Note: If you have connections in multiple Direct Connect locations, we recommend that you migrate old connections one VIF at a time and in one Direct Connect location at a time

Sample Architecture:

For the sake of simplicity, we assume you are using a single connection in a single Region and there is a 40 Gbps LAG advertising three routes in each direction. This is a common architecture that customers needing high bandwidth hybrid connectivity have. The following diagram (figure 3) shows our example architecture before adding your new 100 Gbps connection. Next, create an active/standby setup with your existing connection as the active link and your new 100 Gbps connection as the standby.

Diagram of an existing AWS Direct Connect setup with a four 10 Gbps connection LAG

Figure 3: Existing Direct Connect setup before adding your new 100 Gbps connection


Integrate the new VIF as a hot standby:

After adding your new 100 Gbps connection and configuring your new VIF, you must attach the new 100 Gbps connection to the same Direct Connect Gateway. To avoid any traffic flow changes at this point, modify two BGP attributes: autonomous system (AS) path and local preference. This approach is depicted in in the following diagram (figure 4). While this process minimizes production traffic impact, we still recommend performing this step in a change window. As always, any network changes introduce risk.

Diagram of the new AWS Direct Connect connection alongside the old connection

Figure 4: Adding new 100 Gbps connection without changing traffic patterns


Tune your traffic flow from the cloud to on-prem:

We use a technique called AS path prepending to make the advertised BGP AS path to look less desirable by artificially increasing the path length of the routes you advertise. On your Customer Gateway router for the new Direct Connect connection, you modify the advertised AS path to include an additional AS number (a repeat of your own ASN). This influences the traffic flow coming from your AWS resources to your on-premises locations. To influence the reverse direction, we set a BGP local preference.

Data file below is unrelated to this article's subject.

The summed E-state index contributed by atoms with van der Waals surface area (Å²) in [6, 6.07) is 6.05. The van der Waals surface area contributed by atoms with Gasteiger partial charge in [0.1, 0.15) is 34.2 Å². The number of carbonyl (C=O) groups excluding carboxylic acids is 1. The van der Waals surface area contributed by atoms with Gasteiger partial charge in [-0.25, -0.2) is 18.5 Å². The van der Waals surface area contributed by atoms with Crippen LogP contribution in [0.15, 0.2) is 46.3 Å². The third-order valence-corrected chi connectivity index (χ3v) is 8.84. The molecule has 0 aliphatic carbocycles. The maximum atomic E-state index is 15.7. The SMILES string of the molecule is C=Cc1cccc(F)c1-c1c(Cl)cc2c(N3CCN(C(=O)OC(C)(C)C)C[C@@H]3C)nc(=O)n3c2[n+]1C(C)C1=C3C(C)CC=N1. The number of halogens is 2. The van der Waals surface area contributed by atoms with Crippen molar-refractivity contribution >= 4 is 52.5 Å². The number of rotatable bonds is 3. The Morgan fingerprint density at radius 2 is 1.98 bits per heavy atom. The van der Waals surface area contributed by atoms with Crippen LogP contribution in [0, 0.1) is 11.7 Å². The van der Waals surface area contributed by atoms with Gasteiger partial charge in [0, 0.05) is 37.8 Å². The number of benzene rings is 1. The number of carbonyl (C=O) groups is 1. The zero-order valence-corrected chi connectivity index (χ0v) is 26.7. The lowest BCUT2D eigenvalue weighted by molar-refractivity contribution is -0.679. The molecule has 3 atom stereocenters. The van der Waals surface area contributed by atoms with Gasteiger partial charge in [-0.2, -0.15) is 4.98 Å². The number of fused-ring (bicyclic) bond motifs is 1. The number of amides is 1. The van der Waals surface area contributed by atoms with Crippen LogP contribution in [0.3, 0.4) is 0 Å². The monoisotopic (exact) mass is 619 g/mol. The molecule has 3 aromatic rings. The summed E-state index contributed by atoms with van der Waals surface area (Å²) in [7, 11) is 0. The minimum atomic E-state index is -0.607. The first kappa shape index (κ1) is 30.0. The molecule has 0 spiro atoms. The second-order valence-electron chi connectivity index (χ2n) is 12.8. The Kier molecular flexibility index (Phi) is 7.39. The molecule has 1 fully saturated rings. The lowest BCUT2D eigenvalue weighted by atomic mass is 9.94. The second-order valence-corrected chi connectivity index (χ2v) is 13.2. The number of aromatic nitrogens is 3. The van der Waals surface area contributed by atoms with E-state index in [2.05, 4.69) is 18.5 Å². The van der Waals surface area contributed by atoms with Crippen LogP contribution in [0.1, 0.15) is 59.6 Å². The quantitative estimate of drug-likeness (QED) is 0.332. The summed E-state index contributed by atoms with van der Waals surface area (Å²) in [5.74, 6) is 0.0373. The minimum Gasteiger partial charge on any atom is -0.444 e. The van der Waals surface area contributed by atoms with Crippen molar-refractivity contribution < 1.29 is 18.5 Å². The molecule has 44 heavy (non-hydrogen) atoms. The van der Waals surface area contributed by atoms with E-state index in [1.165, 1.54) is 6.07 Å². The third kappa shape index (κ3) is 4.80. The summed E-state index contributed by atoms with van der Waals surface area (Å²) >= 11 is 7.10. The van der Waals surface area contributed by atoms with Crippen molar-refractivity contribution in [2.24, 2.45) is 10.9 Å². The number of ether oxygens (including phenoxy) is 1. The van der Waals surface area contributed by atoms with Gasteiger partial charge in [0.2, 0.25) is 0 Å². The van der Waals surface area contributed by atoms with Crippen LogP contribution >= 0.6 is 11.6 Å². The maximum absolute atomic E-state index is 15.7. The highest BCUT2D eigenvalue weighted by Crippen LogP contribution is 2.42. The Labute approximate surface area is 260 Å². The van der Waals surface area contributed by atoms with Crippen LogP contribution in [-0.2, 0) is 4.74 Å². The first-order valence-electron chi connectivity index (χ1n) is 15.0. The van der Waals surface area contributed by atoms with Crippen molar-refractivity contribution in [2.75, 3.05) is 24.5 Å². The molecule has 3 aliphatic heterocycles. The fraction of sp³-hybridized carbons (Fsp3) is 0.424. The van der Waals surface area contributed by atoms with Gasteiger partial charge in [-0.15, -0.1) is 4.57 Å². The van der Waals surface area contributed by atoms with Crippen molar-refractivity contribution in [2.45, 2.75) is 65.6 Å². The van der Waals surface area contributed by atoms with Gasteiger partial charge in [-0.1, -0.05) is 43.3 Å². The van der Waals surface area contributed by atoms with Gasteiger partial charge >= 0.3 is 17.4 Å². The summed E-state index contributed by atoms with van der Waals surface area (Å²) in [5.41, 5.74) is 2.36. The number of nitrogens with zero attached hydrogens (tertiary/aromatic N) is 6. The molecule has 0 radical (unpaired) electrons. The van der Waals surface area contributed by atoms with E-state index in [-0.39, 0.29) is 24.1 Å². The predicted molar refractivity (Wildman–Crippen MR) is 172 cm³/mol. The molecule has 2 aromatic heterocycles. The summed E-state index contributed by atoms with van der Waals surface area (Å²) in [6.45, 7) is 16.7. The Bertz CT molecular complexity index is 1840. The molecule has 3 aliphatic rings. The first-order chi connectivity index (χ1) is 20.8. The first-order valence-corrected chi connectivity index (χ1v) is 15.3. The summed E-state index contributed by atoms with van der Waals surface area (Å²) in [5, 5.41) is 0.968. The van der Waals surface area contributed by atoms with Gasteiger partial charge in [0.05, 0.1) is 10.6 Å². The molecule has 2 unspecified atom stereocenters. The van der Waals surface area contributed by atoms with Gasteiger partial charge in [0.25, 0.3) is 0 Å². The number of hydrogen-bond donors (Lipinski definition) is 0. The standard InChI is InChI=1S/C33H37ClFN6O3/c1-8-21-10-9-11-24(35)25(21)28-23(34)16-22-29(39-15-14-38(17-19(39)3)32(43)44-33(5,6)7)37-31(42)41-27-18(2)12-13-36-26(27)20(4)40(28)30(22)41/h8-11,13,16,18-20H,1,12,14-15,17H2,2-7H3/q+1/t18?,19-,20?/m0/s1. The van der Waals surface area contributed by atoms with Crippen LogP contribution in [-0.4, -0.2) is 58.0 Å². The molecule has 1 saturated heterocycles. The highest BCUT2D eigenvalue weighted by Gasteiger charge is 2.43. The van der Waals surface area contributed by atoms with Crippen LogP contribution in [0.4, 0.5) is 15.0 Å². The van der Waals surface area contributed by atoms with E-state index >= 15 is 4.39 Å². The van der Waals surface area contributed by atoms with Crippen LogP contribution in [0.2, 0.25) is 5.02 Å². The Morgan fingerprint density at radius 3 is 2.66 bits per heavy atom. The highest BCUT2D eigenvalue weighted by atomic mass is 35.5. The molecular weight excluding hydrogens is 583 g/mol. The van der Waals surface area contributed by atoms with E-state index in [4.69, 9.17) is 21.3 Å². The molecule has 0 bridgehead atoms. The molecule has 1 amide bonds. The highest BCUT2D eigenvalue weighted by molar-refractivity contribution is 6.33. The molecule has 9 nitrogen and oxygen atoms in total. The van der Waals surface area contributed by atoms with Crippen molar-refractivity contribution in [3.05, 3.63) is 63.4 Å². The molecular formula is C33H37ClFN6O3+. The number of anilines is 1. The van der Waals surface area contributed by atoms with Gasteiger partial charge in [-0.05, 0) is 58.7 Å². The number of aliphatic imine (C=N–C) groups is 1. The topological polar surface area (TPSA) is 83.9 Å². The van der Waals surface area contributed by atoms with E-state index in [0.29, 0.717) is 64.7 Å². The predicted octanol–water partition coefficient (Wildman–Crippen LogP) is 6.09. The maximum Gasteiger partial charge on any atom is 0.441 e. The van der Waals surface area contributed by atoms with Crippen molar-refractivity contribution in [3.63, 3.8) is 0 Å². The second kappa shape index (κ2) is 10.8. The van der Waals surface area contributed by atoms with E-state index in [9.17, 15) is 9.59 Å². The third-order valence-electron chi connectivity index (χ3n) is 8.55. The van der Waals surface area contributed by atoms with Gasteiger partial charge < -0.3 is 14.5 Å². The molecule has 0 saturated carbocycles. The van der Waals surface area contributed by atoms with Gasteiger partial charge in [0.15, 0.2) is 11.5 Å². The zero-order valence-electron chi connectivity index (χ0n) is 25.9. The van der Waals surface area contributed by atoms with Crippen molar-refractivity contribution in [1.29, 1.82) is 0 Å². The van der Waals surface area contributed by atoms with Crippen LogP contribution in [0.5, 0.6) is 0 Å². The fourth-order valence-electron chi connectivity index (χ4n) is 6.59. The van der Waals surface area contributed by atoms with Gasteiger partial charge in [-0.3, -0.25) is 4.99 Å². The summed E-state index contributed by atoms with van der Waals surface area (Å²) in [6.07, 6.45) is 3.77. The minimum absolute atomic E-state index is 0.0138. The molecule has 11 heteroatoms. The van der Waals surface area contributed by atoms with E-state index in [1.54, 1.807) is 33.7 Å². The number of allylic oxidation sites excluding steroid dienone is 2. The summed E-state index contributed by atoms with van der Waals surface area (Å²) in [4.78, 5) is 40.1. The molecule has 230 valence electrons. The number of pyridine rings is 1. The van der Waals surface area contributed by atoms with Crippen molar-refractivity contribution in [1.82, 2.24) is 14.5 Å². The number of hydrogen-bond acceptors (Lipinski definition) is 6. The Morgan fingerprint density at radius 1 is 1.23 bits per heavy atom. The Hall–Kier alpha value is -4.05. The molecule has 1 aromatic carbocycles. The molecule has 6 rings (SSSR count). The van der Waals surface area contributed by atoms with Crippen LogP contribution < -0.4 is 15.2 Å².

Tune your traffic flow from on-prem to the cloud:

Local preference is a BGP attribute that helps tune and prefer outbound paths from your AS. You set the BGP local preference for routes received through the new connection to a lower number than those received for the existing connection. For example, if routes through your existing connection have a local preference of 100, you could set the local preference for routes received via the new connection to 50. Consult your router vendor’s BGP configuration guides for specific commands. For a deep dive on Direct Connect routing examples, our blog post Creating active/passive BGP connections over AWS Direct Connect is helpful.

Confirm your route advertisements:

With this new configuration in place, confirm that you are receiving routes on both connections and you are ready for a cutover with minimal impact. You must repeat this step for all VIFs you have across all Direct Connect connections you are migrating.


Step 4 – Migrate traffic to your new connections and perform failover testing.

Shut down old BGP sessions:

Once your VIF is configured and route tuning from step 3 is complete, you proceed with a graceful shutdown of the old BGP sessions to allow the new connections to take over. This must be done in a change window, and may even be performed within the same window as Step 3. Advertisements cease when you shut down BGP neighbor/peering on the old 40 Gbps LAG, and the previously de-preferred advertisements on the new connection take effect. This is shown in the following diagram (figure 5).

Diagram of how traffic is migrated from the old AWS Direct Connect connection to the new connection using BGP